Yucca plants can be a very beautiful addition to most any home or lawn. For me, the lovely blossoms on tall stalks are the main attraction. It is most definitely a desert looking plant, but that is somewhat deceptive. There are dozens of species that grow in desert and tropical regions all the way north into Canada. Only about 8 to 10 states, in the far Northwest and far Northeast are not prime growing conditions for yucca plants. Here there are no native yucca, since the ground is too wet for yuccas to survive.
Yucca are evergreen perennials shrubs with leaves that are sword-like. While some in the yucca family include large desert trees, most home gardens or lawns will most likely be interested in the truckless perennial with long, filamentous leaves. These make better container plants and take up much less space than the bulkier yuccas.
Yucca Stalks and Blossoms
The tall stalks (on some varieties) can reach over 20 feet in the air and can be loaded with white blossoms. Others have shorter stalks. I prefer the shorter stalked varieties since the taller stalks can get lost in tree canopy.
I have seen this personally in south Texas where
yuccas are often growing at the base of trees. The stalks reach so far
that the blossoms are lost among the tree leaves.
The stalks of some of the bulkier yuccas are short and wide with dozens of compacted flowers. They are quite pretty and should be considered if you have the space for them.
In southeast Texas, where my mom lives, yucca plants are so common they are considered a nuisance plant. But what a beautiful nuisance they are. They spread so rapidly that within a few years they can cover over any open spaces. This variety even grows well in heavy shade.
These are tough plants. In places where they grow in abundance and need to be thinned, you will find the fiberous leaves are hard to cut with a string trimmer and must be mowed down to keep them under control. The leaves tend to shred and do not cut easily.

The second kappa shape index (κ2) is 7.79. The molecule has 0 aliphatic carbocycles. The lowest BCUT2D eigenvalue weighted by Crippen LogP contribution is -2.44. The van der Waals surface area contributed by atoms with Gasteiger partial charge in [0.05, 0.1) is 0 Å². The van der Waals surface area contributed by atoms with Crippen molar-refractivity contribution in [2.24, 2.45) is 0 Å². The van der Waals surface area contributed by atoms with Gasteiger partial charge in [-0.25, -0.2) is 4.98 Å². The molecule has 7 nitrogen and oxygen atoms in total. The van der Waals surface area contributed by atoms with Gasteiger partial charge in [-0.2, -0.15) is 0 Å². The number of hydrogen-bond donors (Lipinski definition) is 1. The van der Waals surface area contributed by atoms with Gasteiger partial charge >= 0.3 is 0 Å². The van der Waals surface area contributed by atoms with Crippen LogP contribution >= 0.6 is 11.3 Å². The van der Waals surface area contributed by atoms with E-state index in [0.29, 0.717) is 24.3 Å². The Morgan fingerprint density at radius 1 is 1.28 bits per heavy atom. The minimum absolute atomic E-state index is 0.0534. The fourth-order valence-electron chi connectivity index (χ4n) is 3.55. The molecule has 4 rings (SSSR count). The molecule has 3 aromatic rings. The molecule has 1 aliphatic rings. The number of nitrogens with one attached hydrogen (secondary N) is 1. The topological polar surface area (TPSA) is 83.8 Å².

Most locations find they are pretty much free from any disease or insect problems, except during very wet years.
Here in Missouri, one would not think that yucca could grow here. Afterall, this is the land of hardwood forests, moderate rainfall, crystal clear rivers, and hill country. However, native yuccas help newcomers from western states feel more at home.
One of the most common planted varieties is Adam's Needle (Yucca filamentosa). This is the yucca plant most people think of. It is a trunkless variety with long leaves and a tall stalk with white blossoms.
For a larger, thicker trunked plant, try Spanish Bayonet. This is not an exclusive variety, since many varieties use this name. However, they describe a similar shaped plant. Spanish Bayonets produce short wide stalks loaded with blossoms. The leaves on this plant can actually draw blood if you bump into it with bare legs, so plant away from the sidewalks and other traffic.
Yucca Plant Facts
Origin: Yucca plants are a product of North and South America. In other countries yuccas have been introduced. In their native lands, each variety is accustomed to that location's specific conditions. Some only grow in high altitudes and others grow in desert or tropical locations. However, many species can do well in other areas as long as the ground is not soggy.
Exposure: Most grow in full sun, however, some varieties will do well in shaded areas.
Bloom: Most are white blossoms that grow on stalks. Some can be purple or white with tinges of purple.
Yucca are not self-pollinators. The yucca moth is necessary for
pollination and is the exclusive pollinators for most yucca plants.
Stems and Foliage: Most are low growing trunkless shrubs. However, some desert plants are trees to 30 ft. tall. Intermediate heights for other varieties can have short trunks from a foot to several ft. in height.
Drought Tolerance: Yuccas are very drought tolerant. In fact, most cannot take prolonged wet soil. Diseases can result in those situations.
Soil: Well drained soils.
Container Planting: Most will do well in well-drained containers.
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